Consider what you want and need in a small home. Think about a 24-hour day and the activities you do each hour. What type of space or furniture, or setting is necessary? Make an hourly chart of what you imagine doing and what areas and furnishings are needed. For example, start with sleeping since that is, on average, one-third of most people’s twenty-four-hour day. Your bed might be the largest soft area of your house! It also might fold up or pop out of a wall or bein the floor or up above on a loft.
Activity 6 – Furnishing a Tiny House
Open the door of your tiny home. Where do you walk, sit, stand, store, prepare, wash, relax, and even entertain! Create a bubble diagram of the sizes of furniture and spaces you wish to design into your tiny house. In a small kitchen, consider a small refrigerator to keep food cold, a sink to wash your hands and dishes, shelves for dishes and pans and silverware, and a small cooktop on which to cook your meals. Design the space and circulation area of where you will live!
Activity 7 – Tiny Homes for the Homeless
Today around the world, the combined population of the United States and the European Union are homeless. How can tiny homes help? Little houses can be flown in and popped up in migration camps. Shelters can quickly be built-in cities compromised by storms, floods, or earthquakes. Tiny homes can be temporary or built permanently to house migratory populations moving between countries and even continents. Create emergency shelters for people who are homeless. Submit your ideas to the gallery today!
- Everyone in the world lives in a house with more than one room.
- Everyone in the world has a bathroom in their house.
- A tiny house is a house equal or less than 400 square feet.
- A tiny house can be mobile or can be built in place.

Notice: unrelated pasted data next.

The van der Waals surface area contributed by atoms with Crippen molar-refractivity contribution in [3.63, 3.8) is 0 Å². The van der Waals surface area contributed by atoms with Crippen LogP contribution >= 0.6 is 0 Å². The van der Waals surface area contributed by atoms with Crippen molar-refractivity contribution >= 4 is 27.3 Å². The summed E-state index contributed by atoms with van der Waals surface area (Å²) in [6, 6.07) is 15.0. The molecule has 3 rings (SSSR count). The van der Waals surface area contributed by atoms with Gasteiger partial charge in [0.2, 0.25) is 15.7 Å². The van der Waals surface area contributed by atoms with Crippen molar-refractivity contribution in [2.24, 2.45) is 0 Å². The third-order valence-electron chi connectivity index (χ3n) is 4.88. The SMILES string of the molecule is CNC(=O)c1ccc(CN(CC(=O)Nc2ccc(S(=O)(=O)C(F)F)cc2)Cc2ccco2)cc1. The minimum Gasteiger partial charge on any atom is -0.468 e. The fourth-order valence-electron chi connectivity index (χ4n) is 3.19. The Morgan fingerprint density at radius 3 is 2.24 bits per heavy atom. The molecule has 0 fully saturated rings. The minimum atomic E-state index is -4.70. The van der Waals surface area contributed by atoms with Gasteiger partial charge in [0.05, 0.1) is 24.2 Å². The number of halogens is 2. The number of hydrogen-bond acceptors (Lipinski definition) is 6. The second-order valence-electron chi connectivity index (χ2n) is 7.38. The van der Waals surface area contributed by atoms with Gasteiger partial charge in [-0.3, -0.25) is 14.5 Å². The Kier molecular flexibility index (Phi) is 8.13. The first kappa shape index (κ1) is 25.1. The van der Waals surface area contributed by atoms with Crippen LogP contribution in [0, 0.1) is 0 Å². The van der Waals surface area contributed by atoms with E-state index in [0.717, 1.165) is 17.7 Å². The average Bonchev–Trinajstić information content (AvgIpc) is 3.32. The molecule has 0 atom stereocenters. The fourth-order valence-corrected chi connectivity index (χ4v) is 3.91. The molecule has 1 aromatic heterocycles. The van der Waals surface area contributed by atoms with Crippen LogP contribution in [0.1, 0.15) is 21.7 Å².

- A tiny house can be solar and wind powered.
- 3D Printed Texas Tiny Houses
- Arched Cabins
- Casa I Com Prefab Houses, Puerto Rico
- Celtic Iron Age Roundhouses
- China's Houses: Facts and Details
- Container House
- Danish Hygee House
- Design Build Bluff Univ of Utah
- Hong Kong Eco Friendly Moving Wall Tiny House
- Hut to Huts
- Is a Tiny House Right for You?
- Jason Griffith's Lowest House
- KODA Moveable House
- Madison College Tiny Houses
- Martin Papcun House Turned Inside Out
- Micro Houses in Parking Structure
- Microlife Institute
- Nano Architects
- NYTIMES Tiny Homes in Japan
- Paris/London Micro Apartments
- PBS Nova Material World: World Balance: Houses
- Small Japanese House
- Steve Mouzon Katrina Cottages
- Tiny Apartments
- Tiny Cabons
- Tiny Homes for Homeless LA
- Tiny House Build Arming the DYI Movement
- Tiny House Knowledge Base
- Tiny House New Zealand
- Tiny Houses dot.com
- Tiny Houses for Homeless by FramLAB
- Tiny House Thermal Energy Study
- Tiny Living in Japan
- Tiny Temporary Housing
- Tumbleweed Houses
- USA and Canada House Size Increase 1950-now
- Video Dutch Wikkelhouse
- Video Extreme Transformer of Space
- You have never seen Yurts like this!
- 2D Geometry
- 3D Geometry
- Alternative Energies
- Architectural Modeling
- Design Process
- Digital Modeling
- Drawing Types
- Green Home
- House of the Future
- Housing Styles
- Site Analysis
- Site Programming
- Space Planning
- Structural Systems
- Vernacular Architecture
- Zero Net Homes